Last night I watched the movie The Last Detail staring Jack Nicholson, Otis Young, and an extremely young Randy Quaid. The movie is about two men in the Navy (Nicholson and Young) who are supposed to take the character played by Quaid to a military prison. Not liking the task they are given from the beginning, and growing to like it even less as the movie progresses, they take longer then they need to complete it. As the task at hand grows more distasteful, they decide to show Quaid’s character a good time, taking him out drinking and to a whore house, among other things. The movie was directed by Hal Ashby and written by Robert Towne.
I found out about the movie by reading Peter Biskind’s book Easy Riders, Raging Bulls. This is a book that examines New Hollywood, a period that runs roughly from the late 60’s with Easy Rider and up through the 70’s. Ashby was one of the directors who came up during this period, along with Paul Schrader, Francis Ford Coppola, Martin Scorsese, and others.
This movie is a good example of the character driven films being made during this period. The camera barely moves compared to modern filmmaking. Other than a few scuffles, there is very little action. Most of the movie revolves around the personality of the characters and the dialogue, which is fantastic. There is also a strong anti-authoritarian streak running in this film and others from this period. Watching this film is closer to, if not reading a novel, at least reading a well written short story. The language is realistic for the time, in markedly different contrast to older Hollywood films.
I wanted to mention the movie, as I believe, if you are interested in well written character driven films, that it is worth seeking out. However, this isn’t a review. I would just feel amiss if I didn’t mention it. Although I was at least aware of many of the movies in the book, this is one that I had never heard mentioned before.
I’m always interested in why certain forms of art flourish in different time periods. Although there are many reasons why the 60’s were great for music, the 70’s for film, and modern times have been described as the golden age of television, I think that the economics of a given era are always something to be considered. The more money that flows to creativity, the more interesting and creative things we will see made. Not only will those in a given field have more resources to give birth to their dreams, but more creative people will seek out a given medium. Again, although this is not the only thing that influences culture, this is a big factor that has been proven time and again. Biskind even talks about this near the end of the book:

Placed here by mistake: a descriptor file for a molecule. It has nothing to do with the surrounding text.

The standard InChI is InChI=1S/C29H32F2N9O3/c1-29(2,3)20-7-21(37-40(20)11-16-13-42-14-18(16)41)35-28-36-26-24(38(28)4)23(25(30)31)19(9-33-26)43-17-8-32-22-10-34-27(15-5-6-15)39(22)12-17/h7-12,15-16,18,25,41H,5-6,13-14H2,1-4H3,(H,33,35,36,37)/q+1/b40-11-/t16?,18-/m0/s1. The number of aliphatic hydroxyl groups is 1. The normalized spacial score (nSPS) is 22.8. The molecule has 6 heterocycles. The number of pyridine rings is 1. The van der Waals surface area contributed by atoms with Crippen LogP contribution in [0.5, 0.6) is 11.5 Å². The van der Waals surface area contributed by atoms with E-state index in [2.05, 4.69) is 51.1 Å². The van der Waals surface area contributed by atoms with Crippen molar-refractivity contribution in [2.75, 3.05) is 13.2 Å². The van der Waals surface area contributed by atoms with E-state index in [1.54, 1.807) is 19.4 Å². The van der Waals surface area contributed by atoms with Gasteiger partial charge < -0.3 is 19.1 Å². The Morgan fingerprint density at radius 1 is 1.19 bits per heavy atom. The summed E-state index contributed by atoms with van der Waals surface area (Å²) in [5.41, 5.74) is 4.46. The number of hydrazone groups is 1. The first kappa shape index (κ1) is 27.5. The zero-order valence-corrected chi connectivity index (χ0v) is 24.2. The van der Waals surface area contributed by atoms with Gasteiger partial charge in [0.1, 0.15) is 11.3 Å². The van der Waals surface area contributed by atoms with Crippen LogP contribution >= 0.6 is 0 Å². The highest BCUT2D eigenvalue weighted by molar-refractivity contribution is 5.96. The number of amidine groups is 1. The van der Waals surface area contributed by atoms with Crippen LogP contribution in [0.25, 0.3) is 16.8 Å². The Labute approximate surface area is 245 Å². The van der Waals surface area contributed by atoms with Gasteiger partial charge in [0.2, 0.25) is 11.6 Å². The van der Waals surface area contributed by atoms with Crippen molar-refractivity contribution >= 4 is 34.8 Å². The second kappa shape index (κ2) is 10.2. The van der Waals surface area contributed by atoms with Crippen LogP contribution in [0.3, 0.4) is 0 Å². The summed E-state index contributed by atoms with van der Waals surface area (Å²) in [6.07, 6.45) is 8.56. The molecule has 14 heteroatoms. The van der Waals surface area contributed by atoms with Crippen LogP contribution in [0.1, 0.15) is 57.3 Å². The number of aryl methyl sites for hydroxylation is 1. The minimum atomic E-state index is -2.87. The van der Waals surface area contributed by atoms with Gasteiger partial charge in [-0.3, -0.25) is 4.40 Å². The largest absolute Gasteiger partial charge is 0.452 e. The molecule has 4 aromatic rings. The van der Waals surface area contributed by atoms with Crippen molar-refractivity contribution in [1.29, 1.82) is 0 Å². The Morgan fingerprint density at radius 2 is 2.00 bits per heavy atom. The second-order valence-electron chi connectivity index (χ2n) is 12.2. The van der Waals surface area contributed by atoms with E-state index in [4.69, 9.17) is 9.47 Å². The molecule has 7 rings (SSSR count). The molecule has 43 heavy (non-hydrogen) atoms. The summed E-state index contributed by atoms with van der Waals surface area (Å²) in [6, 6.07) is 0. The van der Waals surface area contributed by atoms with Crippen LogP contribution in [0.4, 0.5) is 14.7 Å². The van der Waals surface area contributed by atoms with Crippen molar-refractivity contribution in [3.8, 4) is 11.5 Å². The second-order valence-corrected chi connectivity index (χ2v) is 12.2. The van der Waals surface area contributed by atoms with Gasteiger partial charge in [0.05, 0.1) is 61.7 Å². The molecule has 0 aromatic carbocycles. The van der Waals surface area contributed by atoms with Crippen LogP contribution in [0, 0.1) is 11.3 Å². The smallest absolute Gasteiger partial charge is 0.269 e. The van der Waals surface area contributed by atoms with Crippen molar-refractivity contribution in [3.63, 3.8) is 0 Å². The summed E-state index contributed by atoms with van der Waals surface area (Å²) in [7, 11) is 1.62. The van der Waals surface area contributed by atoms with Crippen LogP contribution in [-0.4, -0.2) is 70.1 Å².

Could another group of directors have done it differently, broken the back of studio power, created little islands of self-sufficiency that would have supported them in the work they wanted to do? Could a hundred flowers ever have bloomed? Probably not. The strength of the economic forces arrayed against them was too great. “We had the naive notion that it was the equipment which would give us the means of production,” said Coppola. “Of course, we learned much later that it wasn’t the equipment, it was the money.” Because the fact of the matter is that although individual revolutionaries succeeded, the revolution failed. The New Hollywood directors were like free-range chickens; they were let out of the coop to run around the barnyard and imagined they were free. But when they ceased laying those eggs, they were slaughtered.
The book goes on to talk about how the directors, even the truly great ones like Coppola, were selected by market forces. However, another interesting point is that the directors that were able to marry the personal with the commercial lasted longer than the ones that were making strictly personal films. Success seems to be dictated by those that had the strength to create something personal, melded with a flexibility to bend to the commercial forces. The Godfather is a perfect example. It was a studio picture that Coppola took, even though at the time he would have rather been making movies that were even more personal to him. However, he was able to infuse that studio film with enough personality to make it popular and unique for its time.
I don’t know if I have reached any definitive conclusion in all of this. But I think these things are interesting to think about. Another thing to consider is now, with so many people wanting intellectual property and artistic products for free, how does that affect the kind of culture around us? Many people lament the fact that films and music aren’t what they used to be. Why is this? Is this simply nostalgia for a time that didn’t exist? Or have we simply devalued things to the point where they can’t be created at the rate that we would like?
P.S. I couldn’t help but think that the movie, which I don’t want to spoil, is in some ways a great commentary on this whole period of creativity in Hollywood. (Even though the movie was created during the middle of this period.) If you watch it, pay close attention to the relationship between freedom and authority.